This third collection of Bone comics is the first that I have read in its original black-and-white format. I read the two previous volumes in the colorized editions from the Scholastic GRAFIX imprint. While I respect author/artist Smith for realizing his vision in the independent black-and-white comics market, and at the hazard of offending purist afficianados, I have to say that the comic is more attractive, readable, and compelling with the high-quality colors of the later reprints.
As far as the story goes, it takes a major turn in this segment: the “serious” fantasy plot about the political history of the valley, and the roles of Rose and Thorn in that history are revealed, along with more detail about their foes. None of these revelations should come as any great surprise to the attentive reader, though, and none of them are in any way contrary to fantasy conventions. All of this plot explication comes at a price, which is that of considerably less comedy. There is still a humorous parallel narrative about the Bone brothers’ return to the Barrel-Haven tavern, and the development of Fone Bone’s poetic talents continues amusingly on page 120. But on the whole, there is more action and intrigue, and less of the wry humor that was so characteristic of the earlier books.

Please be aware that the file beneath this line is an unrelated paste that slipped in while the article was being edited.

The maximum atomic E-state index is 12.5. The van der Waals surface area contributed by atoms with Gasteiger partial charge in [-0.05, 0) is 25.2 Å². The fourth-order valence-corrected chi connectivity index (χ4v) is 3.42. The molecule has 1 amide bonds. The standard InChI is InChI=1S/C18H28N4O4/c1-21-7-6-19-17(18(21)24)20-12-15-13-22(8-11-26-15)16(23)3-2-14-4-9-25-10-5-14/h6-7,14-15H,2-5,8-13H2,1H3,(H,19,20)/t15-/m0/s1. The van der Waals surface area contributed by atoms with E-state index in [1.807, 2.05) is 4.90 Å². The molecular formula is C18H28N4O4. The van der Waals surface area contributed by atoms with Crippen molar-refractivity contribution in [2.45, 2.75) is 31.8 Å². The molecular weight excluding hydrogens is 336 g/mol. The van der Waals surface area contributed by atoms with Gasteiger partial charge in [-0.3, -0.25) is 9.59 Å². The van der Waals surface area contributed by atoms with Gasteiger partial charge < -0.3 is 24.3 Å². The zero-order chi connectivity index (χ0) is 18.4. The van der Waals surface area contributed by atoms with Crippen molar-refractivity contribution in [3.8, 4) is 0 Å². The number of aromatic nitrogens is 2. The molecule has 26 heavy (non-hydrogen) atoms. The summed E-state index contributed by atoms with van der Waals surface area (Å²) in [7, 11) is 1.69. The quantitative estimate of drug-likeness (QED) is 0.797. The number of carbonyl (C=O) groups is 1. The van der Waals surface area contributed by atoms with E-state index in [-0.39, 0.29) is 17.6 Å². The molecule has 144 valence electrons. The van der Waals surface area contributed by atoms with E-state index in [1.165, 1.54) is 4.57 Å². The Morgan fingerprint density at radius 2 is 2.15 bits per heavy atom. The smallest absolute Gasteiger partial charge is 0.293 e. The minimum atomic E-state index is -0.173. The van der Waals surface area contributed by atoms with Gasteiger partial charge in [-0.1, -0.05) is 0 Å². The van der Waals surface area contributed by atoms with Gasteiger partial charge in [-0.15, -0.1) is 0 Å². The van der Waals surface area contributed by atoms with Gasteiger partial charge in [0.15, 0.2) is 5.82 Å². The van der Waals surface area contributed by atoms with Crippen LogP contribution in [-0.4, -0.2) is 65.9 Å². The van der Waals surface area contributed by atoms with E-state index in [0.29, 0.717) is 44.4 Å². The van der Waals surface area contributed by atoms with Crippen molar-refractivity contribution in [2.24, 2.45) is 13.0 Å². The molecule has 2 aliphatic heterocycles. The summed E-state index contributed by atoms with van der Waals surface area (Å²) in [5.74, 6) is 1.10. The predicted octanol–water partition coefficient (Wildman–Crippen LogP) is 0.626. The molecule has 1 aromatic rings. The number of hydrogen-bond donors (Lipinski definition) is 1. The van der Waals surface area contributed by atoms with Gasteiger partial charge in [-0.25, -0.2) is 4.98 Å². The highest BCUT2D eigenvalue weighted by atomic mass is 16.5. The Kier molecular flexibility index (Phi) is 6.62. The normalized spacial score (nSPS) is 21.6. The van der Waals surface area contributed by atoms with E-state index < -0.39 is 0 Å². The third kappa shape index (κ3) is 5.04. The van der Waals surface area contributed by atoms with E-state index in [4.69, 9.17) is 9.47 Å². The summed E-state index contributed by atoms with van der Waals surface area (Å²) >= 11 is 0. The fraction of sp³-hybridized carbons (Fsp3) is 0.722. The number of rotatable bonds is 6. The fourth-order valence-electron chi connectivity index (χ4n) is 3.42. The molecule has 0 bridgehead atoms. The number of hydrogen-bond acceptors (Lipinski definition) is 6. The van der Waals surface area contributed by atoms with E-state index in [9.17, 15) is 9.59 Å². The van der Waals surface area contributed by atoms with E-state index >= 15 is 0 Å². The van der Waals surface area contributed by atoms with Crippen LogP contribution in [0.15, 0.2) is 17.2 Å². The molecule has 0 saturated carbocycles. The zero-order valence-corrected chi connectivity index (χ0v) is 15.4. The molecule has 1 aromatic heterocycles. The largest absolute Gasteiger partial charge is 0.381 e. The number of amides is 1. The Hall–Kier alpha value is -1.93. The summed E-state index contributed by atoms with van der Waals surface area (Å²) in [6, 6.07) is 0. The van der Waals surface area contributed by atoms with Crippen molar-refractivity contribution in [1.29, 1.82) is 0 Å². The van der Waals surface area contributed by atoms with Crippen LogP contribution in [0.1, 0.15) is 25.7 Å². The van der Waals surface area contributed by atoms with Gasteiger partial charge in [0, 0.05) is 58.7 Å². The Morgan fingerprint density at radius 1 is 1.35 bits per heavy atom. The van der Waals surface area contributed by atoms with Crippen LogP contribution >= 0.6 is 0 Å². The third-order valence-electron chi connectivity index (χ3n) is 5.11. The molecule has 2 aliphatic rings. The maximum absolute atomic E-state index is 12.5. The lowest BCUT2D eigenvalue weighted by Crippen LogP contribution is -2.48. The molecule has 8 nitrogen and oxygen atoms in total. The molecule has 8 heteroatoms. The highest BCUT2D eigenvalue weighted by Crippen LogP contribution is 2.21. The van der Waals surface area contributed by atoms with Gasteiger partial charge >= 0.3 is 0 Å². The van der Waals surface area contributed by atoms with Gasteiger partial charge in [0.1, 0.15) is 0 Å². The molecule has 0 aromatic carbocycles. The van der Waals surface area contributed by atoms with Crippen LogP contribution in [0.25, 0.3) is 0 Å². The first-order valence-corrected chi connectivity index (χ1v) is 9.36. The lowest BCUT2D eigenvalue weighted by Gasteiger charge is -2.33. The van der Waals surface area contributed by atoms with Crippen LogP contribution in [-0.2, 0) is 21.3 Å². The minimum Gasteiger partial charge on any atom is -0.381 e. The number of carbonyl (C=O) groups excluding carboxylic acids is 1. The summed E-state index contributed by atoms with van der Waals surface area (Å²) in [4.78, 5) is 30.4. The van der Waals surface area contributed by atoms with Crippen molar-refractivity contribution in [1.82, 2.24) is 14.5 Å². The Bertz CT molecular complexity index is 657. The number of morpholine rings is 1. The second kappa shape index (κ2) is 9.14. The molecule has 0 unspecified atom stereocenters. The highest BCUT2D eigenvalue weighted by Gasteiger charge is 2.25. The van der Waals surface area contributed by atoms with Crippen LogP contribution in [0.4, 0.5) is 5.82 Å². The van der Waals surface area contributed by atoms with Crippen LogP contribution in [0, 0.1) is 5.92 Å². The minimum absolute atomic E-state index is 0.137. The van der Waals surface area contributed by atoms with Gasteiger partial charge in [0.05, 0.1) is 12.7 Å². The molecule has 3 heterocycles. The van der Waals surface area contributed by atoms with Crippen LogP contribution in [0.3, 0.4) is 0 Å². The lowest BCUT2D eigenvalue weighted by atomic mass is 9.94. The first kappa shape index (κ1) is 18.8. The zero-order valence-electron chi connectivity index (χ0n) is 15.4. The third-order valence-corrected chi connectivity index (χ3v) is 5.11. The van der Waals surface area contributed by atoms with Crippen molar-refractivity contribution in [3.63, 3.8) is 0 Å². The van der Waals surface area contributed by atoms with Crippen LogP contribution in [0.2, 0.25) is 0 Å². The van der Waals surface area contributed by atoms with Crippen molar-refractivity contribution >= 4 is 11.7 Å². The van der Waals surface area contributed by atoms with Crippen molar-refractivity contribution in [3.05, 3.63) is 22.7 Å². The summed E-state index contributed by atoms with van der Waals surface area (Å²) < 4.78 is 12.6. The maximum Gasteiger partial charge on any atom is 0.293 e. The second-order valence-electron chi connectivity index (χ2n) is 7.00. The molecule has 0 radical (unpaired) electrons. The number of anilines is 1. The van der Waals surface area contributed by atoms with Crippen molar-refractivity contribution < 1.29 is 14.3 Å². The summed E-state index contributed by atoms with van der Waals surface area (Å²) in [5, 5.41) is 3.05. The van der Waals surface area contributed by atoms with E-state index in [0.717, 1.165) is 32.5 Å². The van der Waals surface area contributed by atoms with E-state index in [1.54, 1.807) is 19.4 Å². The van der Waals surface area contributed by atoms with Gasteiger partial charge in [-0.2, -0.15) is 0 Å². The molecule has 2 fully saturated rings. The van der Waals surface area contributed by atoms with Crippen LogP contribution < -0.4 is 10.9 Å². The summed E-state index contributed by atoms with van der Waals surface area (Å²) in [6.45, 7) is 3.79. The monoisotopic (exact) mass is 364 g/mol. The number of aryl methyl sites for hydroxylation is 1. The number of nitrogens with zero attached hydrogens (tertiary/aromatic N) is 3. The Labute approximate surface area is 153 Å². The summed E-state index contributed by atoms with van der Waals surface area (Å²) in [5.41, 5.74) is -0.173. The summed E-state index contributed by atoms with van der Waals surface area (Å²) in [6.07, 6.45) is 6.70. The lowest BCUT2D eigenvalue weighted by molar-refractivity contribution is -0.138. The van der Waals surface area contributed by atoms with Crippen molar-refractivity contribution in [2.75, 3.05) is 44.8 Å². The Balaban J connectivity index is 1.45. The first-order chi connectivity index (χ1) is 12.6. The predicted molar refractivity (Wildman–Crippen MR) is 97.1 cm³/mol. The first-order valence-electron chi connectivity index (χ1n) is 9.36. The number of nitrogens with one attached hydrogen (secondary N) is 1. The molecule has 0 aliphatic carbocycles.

The “Moby Bone” dream episode is supposed to be a highlight of this volume, and it certainly did its job well enough. But I thought it paled next to the more elaborate and involved dream sequences in Sim’s Cerebus.
The final page advises readers that we have reached the “End of Part One.” Even though the plot proper seems still to be barely getting off the ground, this does seem like a reasonable point to pause.